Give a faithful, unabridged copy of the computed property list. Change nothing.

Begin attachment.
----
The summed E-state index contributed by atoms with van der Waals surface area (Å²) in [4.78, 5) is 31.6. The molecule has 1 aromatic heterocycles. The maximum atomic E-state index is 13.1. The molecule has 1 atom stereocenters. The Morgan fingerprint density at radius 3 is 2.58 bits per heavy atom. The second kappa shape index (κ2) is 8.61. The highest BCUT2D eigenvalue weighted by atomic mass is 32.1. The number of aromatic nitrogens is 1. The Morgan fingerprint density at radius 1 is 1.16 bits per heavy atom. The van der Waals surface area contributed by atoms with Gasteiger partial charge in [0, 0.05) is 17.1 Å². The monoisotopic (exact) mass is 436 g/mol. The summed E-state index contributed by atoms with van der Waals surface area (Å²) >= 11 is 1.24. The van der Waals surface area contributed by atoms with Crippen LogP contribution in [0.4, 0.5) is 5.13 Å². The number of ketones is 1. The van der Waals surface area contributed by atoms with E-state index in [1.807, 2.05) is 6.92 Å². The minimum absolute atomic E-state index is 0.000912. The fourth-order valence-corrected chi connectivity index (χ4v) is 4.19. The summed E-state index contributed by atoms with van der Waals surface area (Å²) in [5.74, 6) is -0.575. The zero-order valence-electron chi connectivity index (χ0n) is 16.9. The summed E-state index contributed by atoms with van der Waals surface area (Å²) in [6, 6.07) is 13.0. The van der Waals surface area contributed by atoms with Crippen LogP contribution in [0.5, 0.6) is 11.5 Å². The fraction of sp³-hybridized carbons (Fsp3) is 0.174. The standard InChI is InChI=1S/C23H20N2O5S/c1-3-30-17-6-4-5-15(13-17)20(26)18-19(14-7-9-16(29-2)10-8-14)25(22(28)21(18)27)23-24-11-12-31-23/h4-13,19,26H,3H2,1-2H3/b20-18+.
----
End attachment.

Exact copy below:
The summed E-state index contributed by atoms with van der Waals surface area (Å²) in [4.78, 5) is 31.6. The molecule has 1 aromatic heterocycles. The maximum atomic E-state index is 13.1. The molecule has 1 atom stereocenters. The Morgan fingerprint density at radius 3 is 2.58 bits per heavy atom. The second kappa shape index (κ2) is 8.61. The highest BCUT2D eigenvalue weighted by atomic mass is 32.1. The number of aromatic nitrogens is 1. The Morgan fingerprint density at radius 1 is 1.16 bits per heavy atom. The van der Waals surface area contributed by atoms with Gasteiger partial charge in [0, 0.05) is 17.1 Å². The monoisotopic (exact) mass is 436 g/mol. The summed E-state index contributed by atoms with van der Waals surface area (Å²) >= 11 is 1.24. The van der Waals surface area contributed by atoms with Crippen LogP contribution in [0.4, 0.5) is 5.13 Å². The number of ketones is 1. The van der Waals surface area contributed by atoms with E-state index in [1.807, 2.05) is 6.92 Å². The minimum absolute atomic E-state index is 0.000912. The fourth-order valence-corrected chi connectivity index (χ4v) is 4.19. The summed E-state index contributed by atoms with van der Waals surface area (Å²) in [5.74, 6) is -0.575. The zero-order valence-electron chi connectivity index (χ0n) is 16.9. The summed E-state index contributed by atoms with van der Waals surface area (Å²) in [6, 6.07) is 13.0. The van der Waals surface area contributed by atoms with Crippen LogP contribution in [0.5, 0.6) is 11.5 Å². The fraction of sp³-hybridized carbons (Fsp3) is 0.174. The standard InChI is InChI=1S/C23H20N2O5S/c1-3-30-17-6-4-5-15(13-17)20(26)18-19(14-7-9-16(29-2)10-8-14)25(22(28)21(18)27)23-24-11-12-31-23/h4-13,19,26H,3H2,1-2H3/b20-18+.